PLANET EARTH — The eighth installment of the Planet of the Apes franchise, “Dawn of the Planet of the Apes,” is now in theaters. While the film has some problems, it’s likely the best film in the franchise as well as one of the better movies of 2014 so far.
What makes it great
“Rise of the Planet of the Apes” gave us an intriguing and thought-provoking story from the perspective of one very special ape, Caesar. “Dawn of the Planet of the Apes” manages to take it up a few more notches.
The story is strong and intriguing, and it’s told in a really captivating way that continues Caesar’s rise to power. The movie does fall victim to pacing, especially in the first half, but once things get going you’re hooked.
What really makes the entire story and spectacle worth it is Andy Serkis’ motion-capture performance as Caesar. It really is amazing to see what the man can do without really saying much and displaying emotions through body language and facial expressions. It’s a truly incredible performance.
Serkis’ performance, however, wouldn’t be nearly as impressive if the computer graphics behind it weren’t some of the most impressive I’ve ever seen.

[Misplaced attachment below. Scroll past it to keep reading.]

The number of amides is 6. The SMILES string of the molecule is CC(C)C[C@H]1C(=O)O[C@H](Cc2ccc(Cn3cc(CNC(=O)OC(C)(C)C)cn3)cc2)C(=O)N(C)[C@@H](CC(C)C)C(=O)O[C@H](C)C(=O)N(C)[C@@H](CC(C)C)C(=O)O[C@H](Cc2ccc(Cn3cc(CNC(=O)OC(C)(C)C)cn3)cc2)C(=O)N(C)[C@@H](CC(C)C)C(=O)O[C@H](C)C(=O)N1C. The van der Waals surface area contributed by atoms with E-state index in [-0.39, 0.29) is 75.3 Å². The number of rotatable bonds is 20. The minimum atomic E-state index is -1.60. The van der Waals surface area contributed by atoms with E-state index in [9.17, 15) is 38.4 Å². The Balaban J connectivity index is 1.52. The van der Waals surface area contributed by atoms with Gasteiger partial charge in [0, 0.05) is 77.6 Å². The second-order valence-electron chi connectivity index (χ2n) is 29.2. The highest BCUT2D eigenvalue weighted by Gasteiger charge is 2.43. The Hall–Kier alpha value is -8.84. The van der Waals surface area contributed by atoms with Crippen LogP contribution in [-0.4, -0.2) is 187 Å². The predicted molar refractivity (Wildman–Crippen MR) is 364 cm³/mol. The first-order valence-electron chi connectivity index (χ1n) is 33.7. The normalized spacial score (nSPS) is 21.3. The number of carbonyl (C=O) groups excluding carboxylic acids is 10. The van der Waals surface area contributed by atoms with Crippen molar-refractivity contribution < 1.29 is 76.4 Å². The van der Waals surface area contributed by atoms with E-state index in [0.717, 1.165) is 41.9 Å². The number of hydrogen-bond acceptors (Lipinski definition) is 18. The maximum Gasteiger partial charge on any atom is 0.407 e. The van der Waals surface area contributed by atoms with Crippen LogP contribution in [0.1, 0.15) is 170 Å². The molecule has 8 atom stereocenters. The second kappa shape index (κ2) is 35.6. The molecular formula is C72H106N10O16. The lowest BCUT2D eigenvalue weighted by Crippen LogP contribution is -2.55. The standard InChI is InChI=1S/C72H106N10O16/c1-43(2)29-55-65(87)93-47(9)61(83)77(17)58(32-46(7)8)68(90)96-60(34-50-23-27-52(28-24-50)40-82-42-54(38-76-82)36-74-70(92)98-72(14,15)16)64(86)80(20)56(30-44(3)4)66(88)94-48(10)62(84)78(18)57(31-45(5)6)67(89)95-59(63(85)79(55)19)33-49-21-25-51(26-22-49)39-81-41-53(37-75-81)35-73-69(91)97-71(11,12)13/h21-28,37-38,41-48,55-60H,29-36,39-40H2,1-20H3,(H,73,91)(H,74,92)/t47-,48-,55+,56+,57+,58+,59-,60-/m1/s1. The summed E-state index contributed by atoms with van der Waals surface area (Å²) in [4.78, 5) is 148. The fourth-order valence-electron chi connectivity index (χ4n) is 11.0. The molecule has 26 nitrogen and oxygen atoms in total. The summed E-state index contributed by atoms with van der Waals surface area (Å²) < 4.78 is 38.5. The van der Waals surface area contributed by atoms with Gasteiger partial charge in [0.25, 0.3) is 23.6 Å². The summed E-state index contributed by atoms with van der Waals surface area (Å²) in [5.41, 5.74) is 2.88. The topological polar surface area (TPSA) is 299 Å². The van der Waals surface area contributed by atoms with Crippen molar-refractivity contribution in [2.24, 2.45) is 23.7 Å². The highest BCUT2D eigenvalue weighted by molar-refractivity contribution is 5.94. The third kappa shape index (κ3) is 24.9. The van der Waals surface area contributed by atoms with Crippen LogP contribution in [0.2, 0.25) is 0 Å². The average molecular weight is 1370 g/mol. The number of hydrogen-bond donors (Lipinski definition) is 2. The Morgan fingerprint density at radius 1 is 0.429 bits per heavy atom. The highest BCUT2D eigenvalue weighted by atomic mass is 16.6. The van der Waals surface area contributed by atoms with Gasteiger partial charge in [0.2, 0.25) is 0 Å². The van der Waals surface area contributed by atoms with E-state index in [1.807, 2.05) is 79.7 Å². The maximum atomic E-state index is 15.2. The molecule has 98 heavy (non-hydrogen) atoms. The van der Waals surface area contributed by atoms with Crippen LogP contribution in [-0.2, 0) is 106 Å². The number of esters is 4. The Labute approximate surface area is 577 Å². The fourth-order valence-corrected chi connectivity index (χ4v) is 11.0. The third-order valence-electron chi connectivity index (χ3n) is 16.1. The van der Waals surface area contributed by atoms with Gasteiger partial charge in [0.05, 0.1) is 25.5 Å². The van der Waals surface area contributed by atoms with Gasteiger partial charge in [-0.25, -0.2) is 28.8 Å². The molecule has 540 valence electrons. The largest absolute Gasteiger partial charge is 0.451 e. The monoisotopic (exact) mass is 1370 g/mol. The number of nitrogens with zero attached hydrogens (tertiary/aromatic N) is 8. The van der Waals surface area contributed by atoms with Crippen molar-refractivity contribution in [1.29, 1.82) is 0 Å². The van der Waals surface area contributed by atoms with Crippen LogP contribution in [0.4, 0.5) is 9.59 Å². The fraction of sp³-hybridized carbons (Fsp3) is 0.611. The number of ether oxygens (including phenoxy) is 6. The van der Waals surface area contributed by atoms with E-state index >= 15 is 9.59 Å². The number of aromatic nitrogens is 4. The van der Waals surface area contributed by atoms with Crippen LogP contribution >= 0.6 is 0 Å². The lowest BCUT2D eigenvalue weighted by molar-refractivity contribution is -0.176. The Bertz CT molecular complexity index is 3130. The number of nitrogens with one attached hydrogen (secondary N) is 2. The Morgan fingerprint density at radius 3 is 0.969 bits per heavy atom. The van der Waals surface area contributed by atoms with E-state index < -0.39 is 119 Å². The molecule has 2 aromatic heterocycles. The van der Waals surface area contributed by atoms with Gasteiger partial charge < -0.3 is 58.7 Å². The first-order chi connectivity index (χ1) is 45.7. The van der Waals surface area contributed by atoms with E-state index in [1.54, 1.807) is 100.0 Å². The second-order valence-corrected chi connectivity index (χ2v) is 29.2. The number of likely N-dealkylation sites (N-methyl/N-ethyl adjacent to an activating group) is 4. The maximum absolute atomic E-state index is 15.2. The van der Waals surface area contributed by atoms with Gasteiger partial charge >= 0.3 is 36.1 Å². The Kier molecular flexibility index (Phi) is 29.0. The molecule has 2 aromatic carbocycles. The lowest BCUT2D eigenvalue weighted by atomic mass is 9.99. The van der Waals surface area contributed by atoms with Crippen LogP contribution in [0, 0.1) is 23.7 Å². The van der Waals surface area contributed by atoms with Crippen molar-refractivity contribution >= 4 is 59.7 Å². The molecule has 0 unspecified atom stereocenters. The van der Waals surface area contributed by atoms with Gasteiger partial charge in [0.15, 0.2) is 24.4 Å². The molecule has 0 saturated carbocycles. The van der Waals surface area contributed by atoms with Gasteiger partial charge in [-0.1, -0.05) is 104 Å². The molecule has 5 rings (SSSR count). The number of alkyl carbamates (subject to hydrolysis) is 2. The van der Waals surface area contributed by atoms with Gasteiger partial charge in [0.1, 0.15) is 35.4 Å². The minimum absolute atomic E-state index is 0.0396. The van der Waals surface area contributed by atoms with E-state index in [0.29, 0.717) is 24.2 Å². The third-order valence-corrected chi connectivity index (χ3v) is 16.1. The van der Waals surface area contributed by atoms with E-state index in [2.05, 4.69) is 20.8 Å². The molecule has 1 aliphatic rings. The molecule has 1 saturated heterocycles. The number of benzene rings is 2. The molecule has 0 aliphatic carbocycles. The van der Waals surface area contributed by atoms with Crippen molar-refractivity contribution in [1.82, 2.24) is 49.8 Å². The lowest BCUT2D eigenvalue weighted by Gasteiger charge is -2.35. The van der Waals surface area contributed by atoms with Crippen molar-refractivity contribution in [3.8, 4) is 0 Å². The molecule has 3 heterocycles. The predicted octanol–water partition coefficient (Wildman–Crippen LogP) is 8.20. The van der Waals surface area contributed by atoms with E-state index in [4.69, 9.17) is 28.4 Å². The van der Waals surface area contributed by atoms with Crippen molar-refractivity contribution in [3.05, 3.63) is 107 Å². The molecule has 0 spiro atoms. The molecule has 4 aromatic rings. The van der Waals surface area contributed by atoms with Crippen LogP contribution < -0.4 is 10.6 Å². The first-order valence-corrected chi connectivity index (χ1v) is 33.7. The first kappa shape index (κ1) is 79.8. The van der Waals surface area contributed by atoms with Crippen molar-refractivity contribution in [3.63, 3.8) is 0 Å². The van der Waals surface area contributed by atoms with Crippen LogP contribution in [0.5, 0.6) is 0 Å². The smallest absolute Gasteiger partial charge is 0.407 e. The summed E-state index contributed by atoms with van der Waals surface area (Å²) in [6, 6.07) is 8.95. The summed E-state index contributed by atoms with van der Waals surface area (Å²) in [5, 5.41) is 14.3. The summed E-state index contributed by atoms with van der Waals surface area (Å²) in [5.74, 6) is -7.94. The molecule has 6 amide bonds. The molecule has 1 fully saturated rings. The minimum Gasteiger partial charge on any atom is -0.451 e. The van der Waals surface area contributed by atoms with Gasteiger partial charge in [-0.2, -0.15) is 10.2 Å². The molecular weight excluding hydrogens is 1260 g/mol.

“Rise” included some incredible visuals, but “Dawn” is in a whole new league. You will literally be speechless at moments as you try to fathom the fact that all of these apes are CGI. I’m still trying to wrap my head around the fact that these animals were created on a computer screen. It’s truly that impressive.
What makes it not so great
As I mentioned earlier, the movie has some real pacing problems. It takes a really long time to set up the scenario and it feels like a slow train making its way across the Midwest at times.
It’s not that the earlier story setup isn’t interesting, it’s just progressed a little slow, and that first hour feels more like an hour and a half.
The human characters all give great performances, especially Jason Clarke and Gary Oldman, but at the end we’re left not caring too much about them. Granted, this is the apes’ movie, but the humans play a critical role, and they often seem very one-dimensional.
These small critiques, however, can’t take away from the fact that “Dawn of the Planet of the Apes” is a well-done and beautiful film in many ways.
If you’re the least bit interested in the film, then you’ll want to take the time to see it. Be warned, however, this is definitely one of those sequels that you’ll want to see its predecessor before committing two hours to it.
There are nuances and references and entire storylines that will be missed if you’ve never seen “Rise of the Planet of the Apes.”
“Dawn of the Planet of the Apes” is rated PG-13 and I gave it a 14+ age rating on OK.com